Home Tax Credit Called Successful, But Costly

That’s the headline on David Kocieniewski’s article on the front page of the business section of this morning’s New York Times. Successful is defined as giving $12.6 billion to 1.8 million taxpayers who have enough income and a high enough credit score in this economy to buy a house. Most of them would have bought that house without the credit, but its very difficult to prove because we’ll never know how many homes would have been purchased if the credit had not been enacted. We do know that the Treasury Inspector General chided the IRS last September for allowing many taxpayers to claim the credit without having to prove they purchased a home. We also know that housing prices have stabilized in many markets where the credit seems to have been used by many purchasers, and we’ll soon find out whether those prices start sliding again when the credit expires at midnight Friday, April 30. I can’t prove it, but I believe the home purchase tax credit just shifted future home purchase to the present and that we’ll see fewer future home purchases in equal proportion.

I am biased by my experience formulating the first homebuyer tax credit enacted in 1975.

This Urban Institute – Brookings Institution Tax Policy Center assessment and this Center for Budget and Policy Priorities paper express my concerns in more detail.

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About Pete Davis 99 Articles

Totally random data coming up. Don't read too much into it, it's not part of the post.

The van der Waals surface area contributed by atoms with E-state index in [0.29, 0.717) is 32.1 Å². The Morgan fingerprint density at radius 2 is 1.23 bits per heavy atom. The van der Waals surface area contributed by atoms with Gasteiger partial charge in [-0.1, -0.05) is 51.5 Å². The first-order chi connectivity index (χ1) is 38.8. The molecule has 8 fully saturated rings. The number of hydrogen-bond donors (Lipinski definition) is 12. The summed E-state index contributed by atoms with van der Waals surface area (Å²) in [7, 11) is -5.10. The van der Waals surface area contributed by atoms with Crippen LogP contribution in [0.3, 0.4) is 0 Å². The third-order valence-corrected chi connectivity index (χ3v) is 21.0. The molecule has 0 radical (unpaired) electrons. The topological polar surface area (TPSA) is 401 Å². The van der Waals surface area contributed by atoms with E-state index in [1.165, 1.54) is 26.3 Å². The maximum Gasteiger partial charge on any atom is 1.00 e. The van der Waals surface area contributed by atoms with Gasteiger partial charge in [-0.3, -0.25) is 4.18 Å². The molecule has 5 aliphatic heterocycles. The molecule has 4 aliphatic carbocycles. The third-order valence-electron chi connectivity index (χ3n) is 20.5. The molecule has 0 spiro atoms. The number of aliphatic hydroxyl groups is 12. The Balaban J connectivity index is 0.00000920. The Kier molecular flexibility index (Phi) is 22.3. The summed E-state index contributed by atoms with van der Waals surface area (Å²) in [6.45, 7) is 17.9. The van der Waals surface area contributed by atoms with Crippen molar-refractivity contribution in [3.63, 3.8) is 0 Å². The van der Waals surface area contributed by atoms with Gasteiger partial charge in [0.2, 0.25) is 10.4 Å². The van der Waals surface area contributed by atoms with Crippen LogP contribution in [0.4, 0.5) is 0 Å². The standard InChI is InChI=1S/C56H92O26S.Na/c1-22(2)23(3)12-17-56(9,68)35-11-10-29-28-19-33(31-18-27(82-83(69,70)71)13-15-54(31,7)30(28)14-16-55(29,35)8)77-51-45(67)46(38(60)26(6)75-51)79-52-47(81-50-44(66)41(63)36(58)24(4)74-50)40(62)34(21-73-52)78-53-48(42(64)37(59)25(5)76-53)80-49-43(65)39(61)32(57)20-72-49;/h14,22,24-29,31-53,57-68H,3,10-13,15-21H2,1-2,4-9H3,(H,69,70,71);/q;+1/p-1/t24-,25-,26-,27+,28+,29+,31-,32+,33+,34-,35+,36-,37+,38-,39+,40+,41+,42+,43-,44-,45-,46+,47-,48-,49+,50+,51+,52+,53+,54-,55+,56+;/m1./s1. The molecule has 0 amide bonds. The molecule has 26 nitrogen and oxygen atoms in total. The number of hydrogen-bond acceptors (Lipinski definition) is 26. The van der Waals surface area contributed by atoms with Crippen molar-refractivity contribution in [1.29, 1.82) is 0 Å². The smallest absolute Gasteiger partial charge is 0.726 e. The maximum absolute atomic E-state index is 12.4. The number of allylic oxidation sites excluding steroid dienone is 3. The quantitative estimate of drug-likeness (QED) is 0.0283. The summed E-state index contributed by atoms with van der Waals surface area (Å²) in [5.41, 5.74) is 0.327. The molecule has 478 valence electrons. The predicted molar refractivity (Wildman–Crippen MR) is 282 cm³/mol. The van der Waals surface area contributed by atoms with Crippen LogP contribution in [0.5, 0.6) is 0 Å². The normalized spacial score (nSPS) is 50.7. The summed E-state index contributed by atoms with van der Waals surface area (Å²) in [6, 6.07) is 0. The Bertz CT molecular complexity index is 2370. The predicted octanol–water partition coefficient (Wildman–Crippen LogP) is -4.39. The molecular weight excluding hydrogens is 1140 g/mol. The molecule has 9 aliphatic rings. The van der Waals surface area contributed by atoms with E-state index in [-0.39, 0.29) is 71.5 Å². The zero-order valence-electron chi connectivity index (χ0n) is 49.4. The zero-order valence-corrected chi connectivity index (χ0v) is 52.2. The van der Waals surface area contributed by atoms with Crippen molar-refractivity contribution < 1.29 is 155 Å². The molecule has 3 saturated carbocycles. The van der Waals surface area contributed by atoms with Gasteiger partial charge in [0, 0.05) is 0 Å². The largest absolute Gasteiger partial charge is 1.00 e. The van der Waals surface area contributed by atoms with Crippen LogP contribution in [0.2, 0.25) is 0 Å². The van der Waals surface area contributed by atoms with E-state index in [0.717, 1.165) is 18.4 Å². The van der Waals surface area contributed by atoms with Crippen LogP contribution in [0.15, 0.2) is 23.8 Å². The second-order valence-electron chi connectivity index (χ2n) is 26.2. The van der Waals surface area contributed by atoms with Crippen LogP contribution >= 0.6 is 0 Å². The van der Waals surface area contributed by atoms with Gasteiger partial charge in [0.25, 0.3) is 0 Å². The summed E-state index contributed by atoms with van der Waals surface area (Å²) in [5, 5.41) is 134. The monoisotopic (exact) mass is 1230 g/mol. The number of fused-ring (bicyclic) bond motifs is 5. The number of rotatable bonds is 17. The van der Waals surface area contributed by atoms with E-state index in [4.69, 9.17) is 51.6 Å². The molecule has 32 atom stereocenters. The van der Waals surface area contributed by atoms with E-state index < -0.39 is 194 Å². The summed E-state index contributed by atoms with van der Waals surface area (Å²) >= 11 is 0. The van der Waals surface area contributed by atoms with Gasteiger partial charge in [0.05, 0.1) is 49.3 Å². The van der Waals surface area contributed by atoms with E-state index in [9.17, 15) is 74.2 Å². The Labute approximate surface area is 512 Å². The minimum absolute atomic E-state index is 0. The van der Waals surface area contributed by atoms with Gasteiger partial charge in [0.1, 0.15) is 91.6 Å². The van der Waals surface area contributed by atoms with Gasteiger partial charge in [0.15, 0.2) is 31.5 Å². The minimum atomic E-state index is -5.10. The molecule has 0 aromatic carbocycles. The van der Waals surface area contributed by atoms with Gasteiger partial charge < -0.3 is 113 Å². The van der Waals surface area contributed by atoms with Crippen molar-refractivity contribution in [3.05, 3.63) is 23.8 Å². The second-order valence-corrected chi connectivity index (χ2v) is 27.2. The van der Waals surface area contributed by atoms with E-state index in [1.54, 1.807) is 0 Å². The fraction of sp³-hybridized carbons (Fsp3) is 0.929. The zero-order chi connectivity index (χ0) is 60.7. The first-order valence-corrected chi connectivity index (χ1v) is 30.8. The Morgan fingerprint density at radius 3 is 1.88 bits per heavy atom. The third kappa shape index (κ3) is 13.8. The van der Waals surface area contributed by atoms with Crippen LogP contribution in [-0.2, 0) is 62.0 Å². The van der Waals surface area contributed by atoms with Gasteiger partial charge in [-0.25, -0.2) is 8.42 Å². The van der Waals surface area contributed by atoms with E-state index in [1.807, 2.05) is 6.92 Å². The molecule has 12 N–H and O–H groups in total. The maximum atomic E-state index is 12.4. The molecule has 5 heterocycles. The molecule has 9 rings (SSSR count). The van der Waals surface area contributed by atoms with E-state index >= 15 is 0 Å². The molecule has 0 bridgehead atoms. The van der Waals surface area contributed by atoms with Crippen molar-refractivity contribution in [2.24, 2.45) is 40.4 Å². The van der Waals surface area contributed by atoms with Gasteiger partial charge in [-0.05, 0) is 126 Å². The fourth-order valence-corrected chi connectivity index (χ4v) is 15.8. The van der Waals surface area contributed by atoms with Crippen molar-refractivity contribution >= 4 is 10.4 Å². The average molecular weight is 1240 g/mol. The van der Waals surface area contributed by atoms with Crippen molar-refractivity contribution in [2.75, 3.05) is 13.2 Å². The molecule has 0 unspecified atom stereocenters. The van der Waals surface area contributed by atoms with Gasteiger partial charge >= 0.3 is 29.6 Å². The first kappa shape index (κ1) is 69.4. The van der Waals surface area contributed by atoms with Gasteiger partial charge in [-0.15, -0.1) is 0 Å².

Affiliation: Davis Capital Investment Ideas

Pete Davis advises Wall Street money managers on Washington policy developments that affect the financial markets. President of his own consulting firm since 1992, Davis Capital Investment Ideas, he draws on 11 years of experience as a Capitol Hill economist with the Joint Committee on Taxation (1974-1981), the Senate Budget Committee (1981-1983), and Senator Robert C. Byrd (1992). He worked in the House and Senate, and for Republicans and Democrats.

Davis brought the first computer policy model, the Treasury Individual Income Tax Model, to Capitol Hill in early 1974, when he became a revenue estimator on the Joint Committee on Taxation. He formulated the 1975 rebate, the earned income tax credit, the 1976 estate tax rates, the 1978 marginal tax rates, and the Roth-Kemp tax cut. He left Capitol Hill in 1983 for the Washington Research Office of Prudential-Bache Securities, where he advised investors for seven years.

Davis has long written a newsletter on the Washington-Wall Street connection for his clients; Capital Gains and Games is his first foray into the blogosphere.

Visit: Capital Gains and Games

1 Comment on Home Tax Credit Called Successful, But Costly

  1. For crying out loud, we are already heading toward a national debt of $14 trillion. Why not allow market forces to place housing at their natural levels and save the taxpayers a bundle? When is the insanity going to end.

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